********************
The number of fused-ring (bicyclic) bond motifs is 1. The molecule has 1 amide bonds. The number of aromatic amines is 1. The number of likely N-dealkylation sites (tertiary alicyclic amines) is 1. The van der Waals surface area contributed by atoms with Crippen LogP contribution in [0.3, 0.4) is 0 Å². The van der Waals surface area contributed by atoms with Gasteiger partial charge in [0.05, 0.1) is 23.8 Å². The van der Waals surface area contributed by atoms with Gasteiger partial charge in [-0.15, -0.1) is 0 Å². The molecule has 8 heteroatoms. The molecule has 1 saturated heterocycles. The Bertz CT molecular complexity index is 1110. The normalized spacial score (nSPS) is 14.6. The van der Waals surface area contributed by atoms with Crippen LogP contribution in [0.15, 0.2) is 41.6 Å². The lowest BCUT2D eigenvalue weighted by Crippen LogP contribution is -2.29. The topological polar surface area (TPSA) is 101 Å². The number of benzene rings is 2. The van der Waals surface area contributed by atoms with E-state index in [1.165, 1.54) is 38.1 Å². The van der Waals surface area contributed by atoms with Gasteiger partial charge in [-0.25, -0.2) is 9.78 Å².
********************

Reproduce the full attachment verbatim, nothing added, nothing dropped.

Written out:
The number of fused-ring (bicyclic) bond motifs is 1. The molecule has 1 amide bonds. The number of aromatic amines is 1. The number of likely N-dealkylation sites (tertiary alicyclic amines) is 1. The van der Waals surface area contributed by atoms with Crippen LogP contribution in [0.3, 0.4) is 0 Å². The van der Waals surface area contributed by atoms with Gasteiger partial charge in [0.05, 0.1) is 23.8 Å². The van der Waals surface area contributed by atoms with Gasteiger partial charge in [-0.15, -0.1) is 0 Å². The molecule has 8 heteroatoms. The molecule has 1 saturated heterocycles. The Bertz CT molecular complexity index is 1110. The normalized spacial score (nSPS) is 14.6. The van der Waals surface area contributed by atoms with Crippen LogP contribution in [0.15, 0.2) is 41.6 Å². The lowest BCUT2D eigenvalue weighted by Crippen LogP contribution is -2.29. The topological polar surface area (TPSA) is 101 Å². The number of benzene rings is 2. The van der Waals surface area contributed by atoms with E-state index in [1.165, 1.54) is 38.1 Å². The van der Waals surface area contributed by atoms with Gasteiger partial charge in [-0.25, -0.2) is 9.78 Å².